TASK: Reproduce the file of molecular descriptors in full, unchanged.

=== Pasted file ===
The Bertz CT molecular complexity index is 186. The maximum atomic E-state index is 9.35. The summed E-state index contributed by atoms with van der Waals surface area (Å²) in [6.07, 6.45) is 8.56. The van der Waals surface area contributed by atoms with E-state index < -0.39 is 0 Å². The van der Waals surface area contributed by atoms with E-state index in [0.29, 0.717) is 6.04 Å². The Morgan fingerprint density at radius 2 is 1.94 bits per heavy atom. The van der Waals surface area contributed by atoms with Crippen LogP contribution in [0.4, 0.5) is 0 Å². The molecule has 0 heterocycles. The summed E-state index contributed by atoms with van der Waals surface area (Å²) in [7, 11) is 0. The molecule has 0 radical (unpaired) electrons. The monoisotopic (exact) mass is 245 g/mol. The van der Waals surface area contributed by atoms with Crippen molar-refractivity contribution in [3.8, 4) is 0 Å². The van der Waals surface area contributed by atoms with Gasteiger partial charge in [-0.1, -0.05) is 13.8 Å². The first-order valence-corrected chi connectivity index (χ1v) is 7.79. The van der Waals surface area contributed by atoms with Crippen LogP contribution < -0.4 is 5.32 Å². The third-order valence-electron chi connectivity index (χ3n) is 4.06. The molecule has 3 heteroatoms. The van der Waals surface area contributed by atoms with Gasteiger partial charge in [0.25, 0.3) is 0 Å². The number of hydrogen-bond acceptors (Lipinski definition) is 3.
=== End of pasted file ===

The Bertz CT molecular complexity index is 186. The maximum atomic E-state index is 9.35. The summed E-state index contributed by atoms with van der Waals surface area (Å²) in [6.07, 6.45) is 8.56. The van der Waals surface area contributed by atoms with E-state index < -0.39 is 0 Å². The van der Waals surface area contributed by atoms with E-state index in [0.29, 0.717) is 6.04 Å². The Morgan fingerprint density at radius 2 is 1.94 bits per heavy atom. The van der Waals surface area contributed by atoms with Crippen LogP contribution in [0.4, 0.5) is 0 Å². The molecule has 0 heterocycles. The summed E-state index contributed by atoms with van der Waals surface area (Å²) in [7, 11) is 0. The molecule has 0 radical (unpaired) electrons. The monoisotopic (exact) mass is 245 g/mol. The van der Waals surface area contributed by atoms with Crippen molar-refractivity contribution in [3.8, 4) is 0 Å². The van der Waals surface area contributed by atoms with Gasteiger partial charge in [-0.1, -0.05) is 13.8 Å². The first-order valence-corrected chi connectivity index (χ1v) is 7.79. The van der Waals surface area contributed by atoms with Crippen LogP contribution < -0.4 is 5.32 Å². The third-order valence-electron chi connectivity index (χ3n) is 4.06. The molecule has 3 heteroatoms. The van der Waals surface area contributed by atoms with Gasteiger partial charge in [0.25, 0.3) is 0 Å². The number of hydrogen-bond acceptors (Lipinski definition) is 3.